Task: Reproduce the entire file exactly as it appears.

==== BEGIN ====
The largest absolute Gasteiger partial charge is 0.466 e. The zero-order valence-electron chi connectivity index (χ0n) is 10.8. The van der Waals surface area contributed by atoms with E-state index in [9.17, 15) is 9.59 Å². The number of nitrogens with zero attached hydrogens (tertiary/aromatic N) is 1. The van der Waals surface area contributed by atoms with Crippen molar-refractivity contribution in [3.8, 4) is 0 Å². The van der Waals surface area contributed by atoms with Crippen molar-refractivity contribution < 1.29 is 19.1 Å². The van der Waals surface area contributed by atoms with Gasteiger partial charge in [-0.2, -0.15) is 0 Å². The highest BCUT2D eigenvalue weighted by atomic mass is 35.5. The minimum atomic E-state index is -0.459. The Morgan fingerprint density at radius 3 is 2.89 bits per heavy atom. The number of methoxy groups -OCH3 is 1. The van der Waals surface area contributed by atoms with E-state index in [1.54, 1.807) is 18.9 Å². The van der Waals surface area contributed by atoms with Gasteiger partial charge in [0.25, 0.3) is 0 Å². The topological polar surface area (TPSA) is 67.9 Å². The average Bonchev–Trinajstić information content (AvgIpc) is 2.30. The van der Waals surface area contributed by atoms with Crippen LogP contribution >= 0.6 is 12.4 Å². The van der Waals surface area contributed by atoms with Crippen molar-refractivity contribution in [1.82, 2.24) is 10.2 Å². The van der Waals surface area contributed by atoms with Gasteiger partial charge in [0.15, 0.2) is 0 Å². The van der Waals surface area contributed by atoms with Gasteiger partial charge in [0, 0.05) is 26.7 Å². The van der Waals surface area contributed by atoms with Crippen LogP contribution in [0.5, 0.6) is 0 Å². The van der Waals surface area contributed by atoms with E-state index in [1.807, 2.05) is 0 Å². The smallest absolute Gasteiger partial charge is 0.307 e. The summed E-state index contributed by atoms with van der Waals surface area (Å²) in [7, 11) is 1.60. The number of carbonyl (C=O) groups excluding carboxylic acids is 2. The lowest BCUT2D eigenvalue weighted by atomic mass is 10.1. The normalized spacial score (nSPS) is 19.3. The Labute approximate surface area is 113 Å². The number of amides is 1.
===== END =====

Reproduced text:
The largest absolute Gasteiger partial charge is 0.466 e. The zero-order valence-electron chi connectivity index (χ0n) is 10.8. The van der Waals surface area contributed by atoms with E-state index in [9.17, 15) is 9.59 Å². The number of nitrogens with zero attached hydrogens (tertiary/aromatic N) is 1. The van der Waals surface area contributed by atoms with Crippen molar-refractivity contribution in [3.8, 4) is 0 Å². The van der Waals surface area contributed by atoms with Crippen molar-refractivity contribution < 1.29 is 19.1 Å². The van der Waals surface area contributed by atoms with Gasteiger partial charge in [-0.2, -0.15) is 0 Å². The highest BCUT2D eigenvalue weighted by atomic mass is 35.5. The minimum atomic E-state index is -0.459. The Morgan fingerprint density at radius 3 is 2.89 bits per heavy atom. The number of methoxy groups -OCH3 is 1. The van der Waals surface area contributed by atoms with E-state index in [1.54, 1.807) is 18.9 Å². The van der Waals surface area contributed by atoms with Gasteiger partial charge in [0.25, 0.3) is 0 Å². The topological polar surface area (TPSA) is 67.9 Å². The average Bonchev–Trinajstić information content (AvgIpc) is 2.30. The van der Waals surface area contributed by atoms with Crippen LogP contribution >= 0.6 is 12.4 Å². The van der Waals surface area contributed by atoms with Crippen molar-refractivity contribution in [1.82, 2.24) is 10.2 Å². The van der Waals surface area contributed by atoms with Gasteiger partial charge in [0.15, 0.2) is 0 Å². The van der Waals surface area contributed by atoms with Gasteiger partial charge in [0, 0.05) is 26.7 Å². The van der Waals surface area contributed by atoms with Crippen LogP contribution in [0.5, 0.6) is 0 Å². The van der Waals surface area contributed by atoms with E-state index in [1.807, 2.05) is 0 Å². The smallest absolute Gasteiger partial charge is 0.307 e. The summed E-state index contributed by atoms with van der Waals surface area (Å²) in [7, 11) is 1.60. The number of carbonyl (C=O) groups excluding carboxylic acids is 2. The lowest BCUT2D eigenvalue weighted by atomic mass is 10.1. The normalized spacial score (nSPS) is 19.3. The Labute approximate surface area is 113 Å². The number of amides is 1.